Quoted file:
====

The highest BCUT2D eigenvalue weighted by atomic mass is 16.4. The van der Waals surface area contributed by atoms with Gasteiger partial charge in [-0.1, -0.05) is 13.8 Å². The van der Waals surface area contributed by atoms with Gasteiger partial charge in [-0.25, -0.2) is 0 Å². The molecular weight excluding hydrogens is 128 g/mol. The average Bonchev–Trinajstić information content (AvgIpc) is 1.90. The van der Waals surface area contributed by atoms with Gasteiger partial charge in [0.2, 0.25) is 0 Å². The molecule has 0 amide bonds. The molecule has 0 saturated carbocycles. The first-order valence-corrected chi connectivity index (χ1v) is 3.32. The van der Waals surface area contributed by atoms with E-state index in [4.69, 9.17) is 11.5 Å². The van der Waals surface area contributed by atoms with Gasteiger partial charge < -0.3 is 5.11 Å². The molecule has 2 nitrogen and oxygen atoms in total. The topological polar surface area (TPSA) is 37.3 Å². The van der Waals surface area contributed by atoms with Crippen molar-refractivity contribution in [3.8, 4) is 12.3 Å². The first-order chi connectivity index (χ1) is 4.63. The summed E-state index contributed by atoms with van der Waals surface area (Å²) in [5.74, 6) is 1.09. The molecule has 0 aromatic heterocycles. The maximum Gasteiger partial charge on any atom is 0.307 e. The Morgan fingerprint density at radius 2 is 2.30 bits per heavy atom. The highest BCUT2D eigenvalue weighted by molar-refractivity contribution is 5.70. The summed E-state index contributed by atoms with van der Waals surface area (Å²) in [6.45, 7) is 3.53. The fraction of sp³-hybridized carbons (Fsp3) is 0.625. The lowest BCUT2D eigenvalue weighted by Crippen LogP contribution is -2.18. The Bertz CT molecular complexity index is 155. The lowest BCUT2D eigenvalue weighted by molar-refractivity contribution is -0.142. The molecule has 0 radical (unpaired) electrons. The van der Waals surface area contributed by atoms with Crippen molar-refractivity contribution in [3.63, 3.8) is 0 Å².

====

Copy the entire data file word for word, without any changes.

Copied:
The highest BCUT2D eigenvalue weighted by atomic mass is 16.4. The van der Waals surface area contributed by atoms with Gasteiger partial charge in [-0.1, -0.05) is 13.8 Å². The van der Waals surface area contributed by atoms with Gasteiger partial charge in [-0.25, -0.2) is 0 Å². The molecular weight excluding hydrogens is 128 g/mol. The average Bonchev–Trinajstić information content (AvgIpc) is 1.90. The van der Waals surface area contributed by atoms with Gasteiger partial charge in [0.2, 0.25) is 0 Å². The molecule has 0 amide bonds. The molecule has 0 saturated carbocycles. The first-order valence-corrected chi connectivity index (χ1v) is 3.32. The van der Waals surface area contributed by atoms with E-state index in [4.69, 9.17) is 11.5 Å². The van der Waals surface area contributed by atoms with Gasteiger partial charge < -0.3 is 5.11 Å². The molecule has 2 nitrogen and oxygen atoms in total. The topological polar surface area (TPSA) is 37.3 Å². The van der Waals surface area contributed by atoms with Crippen molar-refractivity contribution in [3.8, 4) is 12.3 Å². The first-order chi connectivity index (χ1) is 4.63. The summed E-state index contributed by atoms with van der Waals surface area (Å²) in [5.74, 6) is 1.09. The molecule has 0 aromatic heterocycles. The maximum Gasteiger partial charge on any atom is 0.307 e. The Morgan fingerprint density at radius 2 is 2.30 bits per heavy atom. The highest BCUT2D eigenvalue weighted by molar-refractivity contribution is 5.70. The summed E-state index contributed by atoms with van der Waals surface area (Å²) in [6.45, 7) is 3.53. The fraction of sp³-hybridized carbons (Fsp3) is 0.625. The lowest BCUT2D eigenvalue weighted by Crippen LogP contribution is -2.18. The Bertz CT molecular complexity index is 155. The lowest BCUT2D eigenvalue weighted by molar-refractivity contribution is -0.142. The molecule has 0 radical (unpaired) electrons. The van der Waals surface area contributed by atoms with Crippen molar-refractivity contribution in [3.63, 3.8) is 0 Å².